So far there is no evidence to indicate that the Taliban have managed to improve their shadow governments. There are other developments and debates at a senior level, in Pakistan, that are affecting the ability of the Taliban to operate in Afghanistan.

There had been a longstanding row between two senior Taliban leaders: Abdul Qayyum Zakir, who was head of a new military commission, and Mullah Mansoor, who was effectively the number-two commander under Mullah Omar in the Quetta Shura Taliban. A few months ago, Zakir was removed as head of the military commission — he clearly lost the competition. There had been suggestions that the very vigorous summer fighting this year in northern Helmand was due to Zakir trying to exert his influence, and demonstrate to the Quetta Shura that he was still a major player.

Now the Taliban face a new problem. There are fresh peace overtures from the government in Kabul. The Pakistanis, although openly supporting the peace process, remain very unhappy about the Taliban’s Doha office and move toward a Gulf-based peace. Islamabad has always maintained that it would need much more control over any peace negotiations. As a consequence, Pakistan has put a great deal of pressure on the Quetta Shura to work under its purview. The Taliban need to take an opinion on the peace process, and decide whether they want to participate in it or not. They need to revive their political campaign, as the organization has made inroads in rural areas despite ANA operations. It is not clear whether the Taliban has managed to translate these gains into improved governance, in part because the organization’s political commission is jammed by the pressure from Pakistan. Ultimately, the debates ongoing in Pakistan need to be resolved before the Taliban can gain any leverage from their successes.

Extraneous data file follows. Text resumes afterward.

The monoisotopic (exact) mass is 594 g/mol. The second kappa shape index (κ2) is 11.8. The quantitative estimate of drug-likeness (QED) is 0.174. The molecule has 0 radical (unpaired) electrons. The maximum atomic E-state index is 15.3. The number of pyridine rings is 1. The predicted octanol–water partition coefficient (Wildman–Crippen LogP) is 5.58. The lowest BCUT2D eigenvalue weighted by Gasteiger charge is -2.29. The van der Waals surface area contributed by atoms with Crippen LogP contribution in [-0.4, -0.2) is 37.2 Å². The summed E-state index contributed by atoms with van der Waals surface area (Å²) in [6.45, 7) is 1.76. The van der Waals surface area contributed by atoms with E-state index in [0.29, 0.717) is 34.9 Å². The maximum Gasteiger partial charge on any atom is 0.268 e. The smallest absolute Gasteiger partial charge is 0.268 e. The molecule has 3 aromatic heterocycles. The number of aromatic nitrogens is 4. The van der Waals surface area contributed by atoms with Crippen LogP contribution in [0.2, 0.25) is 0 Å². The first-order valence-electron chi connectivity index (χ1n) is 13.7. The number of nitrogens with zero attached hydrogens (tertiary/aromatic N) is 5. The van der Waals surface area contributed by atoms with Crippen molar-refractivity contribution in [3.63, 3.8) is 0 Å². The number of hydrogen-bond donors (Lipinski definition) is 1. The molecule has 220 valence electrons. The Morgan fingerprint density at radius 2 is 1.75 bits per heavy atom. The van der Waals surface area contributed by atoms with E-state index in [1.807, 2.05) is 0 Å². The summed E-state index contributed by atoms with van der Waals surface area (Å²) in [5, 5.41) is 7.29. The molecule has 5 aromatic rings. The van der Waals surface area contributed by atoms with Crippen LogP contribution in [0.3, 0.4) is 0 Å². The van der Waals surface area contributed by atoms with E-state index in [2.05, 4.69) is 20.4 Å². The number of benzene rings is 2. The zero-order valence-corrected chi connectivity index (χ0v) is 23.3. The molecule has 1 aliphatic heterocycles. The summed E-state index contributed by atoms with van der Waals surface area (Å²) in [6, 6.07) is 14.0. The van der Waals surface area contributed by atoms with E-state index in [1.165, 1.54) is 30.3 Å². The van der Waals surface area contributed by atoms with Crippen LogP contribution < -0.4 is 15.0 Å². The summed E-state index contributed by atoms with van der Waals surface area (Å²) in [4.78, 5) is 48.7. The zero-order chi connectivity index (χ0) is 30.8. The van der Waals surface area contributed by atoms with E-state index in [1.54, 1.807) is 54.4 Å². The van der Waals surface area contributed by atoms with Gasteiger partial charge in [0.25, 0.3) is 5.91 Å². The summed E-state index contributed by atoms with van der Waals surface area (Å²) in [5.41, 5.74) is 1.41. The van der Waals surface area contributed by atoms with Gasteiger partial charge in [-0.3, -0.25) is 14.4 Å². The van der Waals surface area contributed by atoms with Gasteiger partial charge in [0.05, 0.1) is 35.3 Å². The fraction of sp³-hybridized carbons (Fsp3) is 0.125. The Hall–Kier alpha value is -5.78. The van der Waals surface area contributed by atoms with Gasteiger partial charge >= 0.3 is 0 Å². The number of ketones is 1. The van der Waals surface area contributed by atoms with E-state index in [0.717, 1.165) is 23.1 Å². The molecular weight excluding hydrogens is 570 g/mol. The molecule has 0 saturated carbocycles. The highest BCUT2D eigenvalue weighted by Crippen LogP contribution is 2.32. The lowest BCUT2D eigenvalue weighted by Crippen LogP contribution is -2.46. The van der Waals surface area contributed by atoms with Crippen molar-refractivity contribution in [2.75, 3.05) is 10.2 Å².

In your 2013 paper, “The Taliban At War,” you note that the immense pressure under which the organization operated since 2001 created a “resilient insurgency” that is “more centralized and professional.” Although these qualities mean the group is a more effective fighting force than it was 13 years ago, it also seems that such coalescence could create a more potent political entity. Although a more central and professional Taliban has proved difficult to defeat, have these developments also created an entity with which Kabul might be able to negotiate more effectively?

The Taliban’s centralization must be considered in terms of degrees — the organization has never achieved the high level of centralization of other insurgencies like FARC or the IRA. It is still substantially decentralized. Local Taliban field commanders and units often come from rival political parties or tribal groups. There were some significant improvements in the Taliban’s tactical approach, however. The move from infantry-style attacks to more traditional guerrilla warfare — bombs, improvised explosive devices, and sniper fire — was important. This tactical shift was centrally-directed after 2010.

The more interesting question is about whether, as the Taliban tried to become more centralized, did the organization improved its ability to be a negotiating entity. The key challenge politicians face when interacting with an insurgency is that, once a peace is reached, can the group deliver it? In Ireland, the IRA fought a war of independence against the British state from 1919 to 1921. When the IRA decided to agree to peace terms with Britain, they had to fight a civil war against part of their organization to deliver that peace. Ironically, the British provided military supplies to one side of the IRA against the other. A similar situation exists in Afghanistan with the Taliban.

The Taliban are acutely sensitive to this problem. Would a negotiated peace fracture the organization? Could Taliban peacemakers bring the organization’s base with them? Individuals who are members of or associated with the Taliban political commission often claim that the organization’s political side represents a success story, that the Doha office showed the potential of negotiation — indeed, Doha has demonstrated that talks can deliver concrete results like prisoner exchanges. Taliban political officials are thus open to peace talks.

Taliban field commanders, however, present a different story. Recent interviews have indicated that they believe members of their own political commission are American puppets — they think the same of politicians in Kabul. Whereas members of the political commission might declare that negotiations could commence before all foreigners have left Afghanistan, the field commanders would refuse any such reconciliation. There seems to be a division between those who have been doing the fighting on the ground — the base — and those that are in the organization’s political leadership. Senior military commanders in the Quetta Shura are aware of this split.